There have been a number of theories put forward to explain the presence of elongated neural spines in some types of dinosaur.  For example, one of the most famous of all the meat-eating dinosaurs – Spinosaurus had neural spines which supported a structure its back, often referred to as a “sail” that must have been more than two metres high.  The neural spines of Morelladon hint at a much smaller feature, around half a metre tall.  It has been proposed that since this dinosaur lived in a delta subject to distinct seasons the spines could have supported a fleshy hump where food reserves and fat could be stored to help the animal through leaner times.  Extant North American buffalo (Bison bison) have dorsal spines that support such structures.  The spines could also have supported a sail-like structure, perhaps this had a role in communication within the herd, or display.

Commenting on another potential purpose for the structure, Dr. Fernando Escaso (Universidad Nacional de Educación a Distancia) stated:

“The “sail” could have helped in heat exchange [thermoregulation] by releasing excess body heat into the environment as do the ears of the modern-day elephants.”

An effective heat exchanger would have been useful for such a large-bodied animal.  Everything Dinosaur team members suspect that oxygen isotope analysis from the many different types of teeth found in eastern Spain in Early Cretaceous rocks, would provide palaeontologists with a lot of information about the palaeoclimate.  For instance, some researchers claim that there was an annual average temperature range of thirty-six degrees with temperatures in excess of 40 degrees Celsius being recorded with annual lows of around 4 degrees C.

What are Styracosternan Dinosaurs?

Other media sources have cited the comment that Morelladon represents a new member of the styracosternan sub-group of the clade Iguanodontia.  What does this mean?  In the mid 1980’s it had become clear to many palaeontologists that the division of the Ornithopoda into large bodied forms such as Iguanodon and Dollodon and smaller forms such as Hypsilophodon was over simplistic.  A number of academics proposed new classifications of these bird-hipped dinosaurs, for example Paul Sereno (1986) proposed a new clade within the Ornithopoda called the Ankylopollexia “stiff thumbs”.  This clade included the Camptosaurs, Iguanodonts, Ouranosaurus and the hadrosaurids “duck-billed dinosaurs”.  This clade was further divided by Sereno et al (1986) into the Styracosterna, which included all the Ankylopollexia members with the exception of the camptosaurids (Camptosauridae family).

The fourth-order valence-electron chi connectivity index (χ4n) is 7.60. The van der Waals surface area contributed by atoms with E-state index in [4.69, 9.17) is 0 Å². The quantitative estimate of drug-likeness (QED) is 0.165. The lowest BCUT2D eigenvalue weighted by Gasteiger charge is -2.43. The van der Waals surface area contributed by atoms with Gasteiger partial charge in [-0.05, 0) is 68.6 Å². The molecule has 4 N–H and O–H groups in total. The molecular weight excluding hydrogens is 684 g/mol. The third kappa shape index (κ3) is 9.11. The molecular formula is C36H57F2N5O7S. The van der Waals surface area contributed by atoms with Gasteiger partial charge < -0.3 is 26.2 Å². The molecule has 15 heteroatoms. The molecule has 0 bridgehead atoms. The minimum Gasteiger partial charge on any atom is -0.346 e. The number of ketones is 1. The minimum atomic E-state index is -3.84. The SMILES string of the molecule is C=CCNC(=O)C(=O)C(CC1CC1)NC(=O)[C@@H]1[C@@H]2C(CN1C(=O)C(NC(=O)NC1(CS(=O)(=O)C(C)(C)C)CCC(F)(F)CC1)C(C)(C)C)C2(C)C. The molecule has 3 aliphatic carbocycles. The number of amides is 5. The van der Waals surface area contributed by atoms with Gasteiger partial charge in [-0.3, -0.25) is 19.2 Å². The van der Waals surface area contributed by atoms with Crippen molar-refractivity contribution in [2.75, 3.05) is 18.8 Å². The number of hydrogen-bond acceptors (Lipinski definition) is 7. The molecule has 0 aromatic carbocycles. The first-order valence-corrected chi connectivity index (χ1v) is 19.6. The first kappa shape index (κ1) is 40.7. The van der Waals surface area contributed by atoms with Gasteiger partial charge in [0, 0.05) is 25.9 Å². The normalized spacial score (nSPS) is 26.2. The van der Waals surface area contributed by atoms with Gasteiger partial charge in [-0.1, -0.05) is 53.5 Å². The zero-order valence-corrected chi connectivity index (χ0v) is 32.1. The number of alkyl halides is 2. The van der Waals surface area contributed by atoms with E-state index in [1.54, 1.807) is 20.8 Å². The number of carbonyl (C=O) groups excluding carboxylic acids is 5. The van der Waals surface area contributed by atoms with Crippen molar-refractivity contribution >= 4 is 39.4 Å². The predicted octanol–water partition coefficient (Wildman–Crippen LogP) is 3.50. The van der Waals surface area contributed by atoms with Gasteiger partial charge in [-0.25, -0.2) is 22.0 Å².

1. Ankylopollexia = a clade of the iguanodontian dinosaurs
  2. Styracosterna = a clade of the iguanodontian dinosaurs the same as Ankylopollexia but with the camptosaurids excluded.

Therefore, the Styracosterna dinosaurs can be divided as a sub-group of the Iguanodontia clade that contains all the “duck-billed dinosaurs” and all the dinosaurs more closely related to them than to the Camptosauridae.

Phylogenetic relationships of Morelladon beltrani within the Iguanodontia Clade

Phylogenetic relationships of Morelladon beltrani with the Styracosterna.

Phylogenetic relationships of Morelladon beltrani with the Styracosterna.

Picture Credit: PLOS One with additional annotation by Everything Dinosaur

The diagram above shows how the Styracosterna fit into the clade Iguanodontia.   Phylogenetic analysis places Morelladon beltrani firmly in the with the styracosternan dinosaurs but more closely related to Western European iguanodonts such as Iguanodon bernissartensis and Mantellisaurus atherfieldensis than to other Iberian styracosternans such as Delapparentia turolensis and Proa valdearinnoensis.

Share This!Pin on Pinterest204Tweet about this on TwitterEmail this to someoneShare on Facebook0Share on Google+10

Comments are closed.

Staypressed theme by Themocracy